Jordan tensely awaits word on pilot captured by Islamic State forces

Jordan tensely awaits word on pilot captured by Islamic State forces
Safi Kasasbeh, the father of captured Jordanian pilot Moaz Kasasbeh, speaks to reporters Sunday at the family hall in Amman, Jordan. (Jamal Nasrallah / European Pressphoto Agency)

Tension enveloped the Jordanian capital Sunday as darkness fell with no word about the fate of Lt. Moaz Kasasbeh, an Air Force pilot who was captured in December by the Islamic State militant group.

Safi Kasasbeh, father of the missing pilot, said talks for his son's release were continuing between the extremist faction and government representatives.


"The door for negotiations remains open ... in all aspects," he said, adding that the family had received no new information about his son's plight.

The father made his remarks to relatives, supporters and journalists Sunday evening at a smoke-filled tribal meeting hall in Amman in what has become a daily ritual for the family.

Tensions escalated in the volatile case with the execution reported Saturday of Kenji Goto, a Japanese journalist whose fate had been linked to that of the Jordanian pilot.

Kasasbeh's F-16 crash-landed late December over the de facto capital of the Islamic State, the northeastern Syrian city of Raqqa.

The pilot survived the landing when he parachuted into a river, but was picked up by fighters from Islamic State, which inundated social media with images depicting a clearly terrified Kasasbeh surrounded by triumphant militants. He hasn't been heard from since.

There has been no confirmation from Islamic State in recent days that the missing pilot is still alive.

Jordan has said it would agree to a prisoner swap that would free the pilot in exchange for Sajida Al-Rishawi, a failed suicide bomber imprisoned since 2005 for her role in a string of hotel bombings in Amman. Islamic State, however, had only put the release of the Japanese journalist Goto on the table in exchange for Rishawi and never publicly offered to release the pilot.

Jordanian authorities have demanded some proof that the pilot is still alive before proceeding with any prisoner exchange.

The standoff has resulted in a deadlock in Jordan, a key U.S. ally and an important member of the U.S.-led coalition that has been bombing Islamic State positions in Syria. From the U.S. standpoint, it is critical to have Arab allies participating in the campaign.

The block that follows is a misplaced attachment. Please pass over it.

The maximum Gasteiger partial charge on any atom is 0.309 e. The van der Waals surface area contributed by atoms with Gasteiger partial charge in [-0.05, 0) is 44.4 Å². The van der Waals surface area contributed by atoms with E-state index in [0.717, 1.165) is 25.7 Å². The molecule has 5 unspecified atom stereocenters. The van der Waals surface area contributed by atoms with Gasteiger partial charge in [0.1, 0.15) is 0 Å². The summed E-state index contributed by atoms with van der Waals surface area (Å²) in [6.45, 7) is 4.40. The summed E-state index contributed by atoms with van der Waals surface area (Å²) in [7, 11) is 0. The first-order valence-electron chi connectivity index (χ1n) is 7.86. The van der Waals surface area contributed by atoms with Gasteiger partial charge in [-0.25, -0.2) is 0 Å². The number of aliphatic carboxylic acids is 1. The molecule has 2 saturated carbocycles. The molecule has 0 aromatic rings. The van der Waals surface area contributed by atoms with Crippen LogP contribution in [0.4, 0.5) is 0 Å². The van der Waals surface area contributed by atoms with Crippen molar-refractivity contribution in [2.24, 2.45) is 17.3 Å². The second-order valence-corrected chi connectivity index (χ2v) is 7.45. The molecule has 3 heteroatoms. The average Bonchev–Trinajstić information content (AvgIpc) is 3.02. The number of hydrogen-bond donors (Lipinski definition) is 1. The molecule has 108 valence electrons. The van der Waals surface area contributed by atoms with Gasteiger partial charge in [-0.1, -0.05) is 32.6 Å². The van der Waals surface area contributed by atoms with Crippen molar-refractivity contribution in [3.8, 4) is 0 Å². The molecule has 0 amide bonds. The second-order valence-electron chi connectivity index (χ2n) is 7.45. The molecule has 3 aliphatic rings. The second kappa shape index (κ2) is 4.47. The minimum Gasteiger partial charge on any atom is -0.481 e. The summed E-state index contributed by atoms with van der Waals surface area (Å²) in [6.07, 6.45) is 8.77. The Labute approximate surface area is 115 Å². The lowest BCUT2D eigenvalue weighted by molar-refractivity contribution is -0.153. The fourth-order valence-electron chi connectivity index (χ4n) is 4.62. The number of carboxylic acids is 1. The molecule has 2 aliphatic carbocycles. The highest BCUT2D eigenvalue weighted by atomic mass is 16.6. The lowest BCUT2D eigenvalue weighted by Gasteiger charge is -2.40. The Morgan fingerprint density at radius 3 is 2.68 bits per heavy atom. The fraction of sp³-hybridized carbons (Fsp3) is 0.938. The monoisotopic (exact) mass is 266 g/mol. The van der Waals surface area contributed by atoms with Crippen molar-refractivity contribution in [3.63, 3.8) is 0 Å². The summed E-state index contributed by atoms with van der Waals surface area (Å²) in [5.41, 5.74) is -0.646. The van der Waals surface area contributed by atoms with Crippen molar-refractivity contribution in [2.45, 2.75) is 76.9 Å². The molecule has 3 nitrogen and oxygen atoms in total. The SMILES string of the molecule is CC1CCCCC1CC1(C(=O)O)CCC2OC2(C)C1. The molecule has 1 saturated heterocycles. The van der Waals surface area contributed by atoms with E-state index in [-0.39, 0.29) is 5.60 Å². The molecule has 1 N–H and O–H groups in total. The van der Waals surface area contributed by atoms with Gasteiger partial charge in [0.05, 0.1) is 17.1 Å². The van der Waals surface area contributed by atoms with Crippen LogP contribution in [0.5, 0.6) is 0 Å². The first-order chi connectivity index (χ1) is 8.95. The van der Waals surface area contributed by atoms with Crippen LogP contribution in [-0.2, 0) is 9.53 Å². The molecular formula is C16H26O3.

On Sunday, the Jordanian state news agency Petra reported that King Abdullah had received a phone call from Japanese Prime Minister Shinzo Abe. The king expressed his "deep condolences" to the Goto family and the Japanese people, the news agency said.

The Japanese leader was reported to have said his country "would deepen its special relationships" with Jordan in several fields, especially counter-terrorism efforts.

The government spokesman, Mohammad Al-Momani, said in a statement Sunday that Jordan had "spared no effort in the name of preserving the life of the Japanese hostage and releasing him." Jordan was a key intermediary in failed talks to release the Japanese journalist.

"[We] were in constant contact and coordination with the friendly government of Japan in this regard," Momani said. He added that Jordan was continuing its effort to obtain proof that Kasasbeh is alive.

The case of the captured pilot has become an extremely polarizing issue in Jordan, pitting the government against a restive populace that includes many opposed to the country's involvement in the U.S.-led coalition against Islamic State.


The pilot is part of a large and influential tribe in Jordan. In recent days, Kasasbeh tribal members have assailed the Jordanian government for not doing more to secure the pilot's release. Some have accused Jordanian authorities of selling the pilot "for dollars" and threatened that Jordan's security could be imperiled if the government did not take steps to ensure his release.

Yet in the aftermath of the Japanese journalist's apparent execution, family statements appeared to take on a more conciliatory tone. The pilot's father and others expressed confidence in the government's handling of the delicate issue, even as the pilot's fate remained a mystery.

Bulos is a special correspondent. Times staff writer Patrick J. McDonnell in Beirut contributed to this report.